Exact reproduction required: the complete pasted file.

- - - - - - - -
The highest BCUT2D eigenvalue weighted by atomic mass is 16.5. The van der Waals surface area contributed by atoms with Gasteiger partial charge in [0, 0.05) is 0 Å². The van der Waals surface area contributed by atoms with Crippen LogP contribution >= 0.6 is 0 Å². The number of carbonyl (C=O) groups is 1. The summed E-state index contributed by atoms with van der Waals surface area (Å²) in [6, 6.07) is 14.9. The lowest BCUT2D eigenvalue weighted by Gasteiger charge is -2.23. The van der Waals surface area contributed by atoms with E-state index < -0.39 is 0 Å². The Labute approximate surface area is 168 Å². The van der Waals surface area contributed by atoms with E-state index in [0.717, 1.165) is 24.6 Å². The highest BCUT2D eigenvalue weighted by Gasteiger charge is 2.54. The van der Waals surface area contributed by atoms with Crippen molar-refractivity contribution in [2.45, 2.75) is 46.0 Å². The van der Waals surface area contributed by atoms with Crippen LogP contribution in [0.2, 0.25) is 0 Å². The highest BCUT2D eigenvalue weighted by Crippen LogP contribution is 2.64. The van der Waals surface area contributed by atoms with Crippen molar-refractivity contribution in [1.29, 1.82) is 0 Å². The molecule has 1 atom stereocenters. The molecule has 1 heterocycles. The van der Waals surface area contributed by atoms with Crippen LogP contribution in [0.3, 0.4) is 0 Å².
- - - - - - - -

The highest BCUT2D eigenvalue weighted by atomic mass is 16.5. The van der Waals surface area contributed by atoms with Gasteiger partial charge in [0, 0.05) is 0 Å². The van der Waals surface area contributed by atoms with Crippen LogP contribution >= 0.6 is 0 Å². The number of carbonyl (C=O) groups is 1. The summed E-state index contributed by atoms with van der Waals surface area (Å²) in [6, 6.07) is 14.9. The lowest BCUT2D eigenvalue weighted by Gasteiger charge is -2.23. The van der Waals surface area contributed by atoms with E-state index < -0.39 is 0 Å². The Labute approximate surface area is 168 Å². The van der Waals surface area contributed by atoms with E-state index in [0.717, 1.165) is 24.6 Å². The highest BCUT2D eigenvalue weighted by Gasteiger charge is 2.54. The van der Waals surface area contributed by atoms with Crippen molar-refractivity contribution in [2.45, 2.75) is 46.0 Å². The van der Waals surface area contributed by atoms with Crippen LogP contribution in [0.2, 0.25) is 0 Å². The highest BCUT2D eigenvalue weighted by Crippen LogP contribution is 2.64. The van der Waals surface area contributed by atoms with Crippen molar-refractivity contribution in [1.29, 1.82) is 0 Å². The molecule has 1 atom stereocenters. The molecule has 1 heterocycles. The van der Waals surface area contributed by atoms with Crippen LogP contribution in [0.3, 0.4) is 0 Å².